F1 floor changes could lead to "front to back" rework of aero
Racing Point Formula 1 technical director Andy Green says a seemingly minor change to the floor regulations for 2021 will require a "front to back" reworking of the current aerodynamic package.
The change was agreed during the shutdown as a way of reining in downforce levels for 2021.
The aim is to ensure that Pirelli's current tyres can be used until the end of next season by in effect cancelling out the usual year-on-year increase in downforce.
Aero research by Racing Point since the shutdown ended has indicated that the change has altered the flow structure over the car to such extent that it will trigger a completely new package for the 2021 season.
"We've taken a slice of real estate out of the floor in front of the rear tyre," said Green.
"It takes a really large hit aerodynamically to a point where I would be surprised if anybody was able to develop their way out of it in the time we have available for 2021. So I fully expect 2021 cars to be slower than 2020 cars.
"It's a huge change, believe it not. A small change relatively speaking to the floor has had quite a significant impact on the performance of the car.
"It's not just a redevelopment of the floor, unfortunately, it's a redevelopment almost of the front to back aerodynamics of the car to try and recover it.
"So it became quite clear that our focus has to turn quite quickly onto 2021 because of that. There isn't going to be a significant amount of aerodynamic carry over from '20 to '21. Mechanically yes, but aerodynamically probably not."
Green said some teams had hoped for a change that didn't have such a crucial impact on the flow structure.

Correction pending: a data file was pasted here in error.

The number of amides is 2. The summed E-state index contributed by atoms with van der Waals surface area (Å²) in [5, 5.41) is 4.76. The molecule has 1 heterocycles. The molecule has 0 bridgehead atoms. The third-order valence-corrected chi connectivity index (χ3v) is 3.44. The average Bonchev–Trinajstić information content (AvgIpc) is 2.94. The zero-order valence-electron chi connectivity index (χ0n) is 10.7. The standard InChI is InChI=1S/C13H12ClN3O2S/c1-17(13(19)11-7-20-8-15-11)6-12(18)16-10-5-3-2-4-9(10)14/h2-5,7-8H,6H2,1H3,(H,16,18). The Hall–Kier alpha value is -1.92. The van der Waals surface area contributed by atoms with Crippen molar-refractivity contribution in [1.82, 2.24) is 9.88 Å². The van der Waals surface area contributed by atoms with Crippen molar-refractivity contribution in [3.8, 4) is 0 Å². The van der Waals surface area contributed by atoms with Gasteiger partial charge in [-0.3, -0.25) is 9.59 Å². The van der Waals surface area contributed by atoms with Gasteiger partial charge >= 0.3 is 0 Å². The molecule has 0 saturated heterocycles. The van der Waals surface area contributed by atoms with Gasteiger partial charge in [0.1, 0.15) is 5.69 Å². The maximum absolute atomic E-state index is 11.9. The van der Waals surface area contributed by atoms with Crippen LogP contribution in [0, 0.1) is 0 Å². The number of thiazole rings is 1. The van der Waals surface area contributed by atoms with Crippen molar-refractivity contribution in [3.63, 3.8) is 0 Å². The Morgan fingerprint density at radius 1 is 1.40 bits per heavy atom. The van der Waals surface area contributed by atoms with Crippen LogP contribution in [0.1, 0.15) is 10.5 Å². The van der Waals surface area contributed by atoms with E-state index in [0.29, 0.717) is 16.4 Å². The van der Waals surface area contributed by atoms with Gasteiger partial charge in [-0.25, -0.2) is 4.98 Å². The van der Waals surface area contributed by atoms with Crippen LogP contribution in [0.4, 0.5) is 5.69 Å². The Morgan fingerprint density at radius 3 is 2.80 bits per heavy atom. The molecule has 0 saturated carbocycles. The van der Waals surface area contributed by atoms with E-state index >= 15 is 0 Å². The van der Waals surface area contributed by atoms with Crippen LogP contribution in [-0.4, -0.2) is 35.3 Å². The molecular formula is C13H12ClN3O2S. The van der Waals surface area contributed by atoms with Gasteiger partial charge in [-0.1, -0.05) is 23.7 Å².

"We didn't want a change that was going to significantly change the flow structure on the car. Unfortunately, the change that's come through does do that.
"We understand the reasons why, we understand that we do need to peg back the performance of the car, and for sure this is going to peg back the performance of the car in 2021.
"It's the same for everybody, I don't think anybody's got an advantage or disadvantage relatively speaking compared to other teams because of this change, I think we're all in the same boat.
"It's just never nice when you do a change to a car and get a very large hit, and you realise that it's not a small development."
Due to the shutdown F1 teams were not able to run their own simulations during the discussions about the change – hence the surprise when that work was done.
"When we decided on the change we weren't allow to do any simulations on a current car, the simulations were coming from F1 with their modelling. It wasn't until we got back from the break and started to look at it we realised how big a change it was."
Green says that the aero development on the 2020 car is compromised because the team has to do as much work as it can now for 2021.
That work has to start early because on January 1 the rules allow teams to finally switch their focus to the all-new 2022 car, so that will have to take priority.
"Obviously we've got new restrictions in aerodynamic testing that we're now working to, there was a 20% reduction that everyone agreed to once we came back from the shutdown, and we've got an ever bigger reduction when we get to January 1.
"For sure January 1 is going to be the time when our sights change across to 2022.
"We've got a certain amount of development [for 2021] that we can use up to December 31, and I think the teams that are most efficient are going to get the biggest gain from that."
The 2005 US GP farce: The full inside story
Steiner: Haas sale rumours are just plain mischief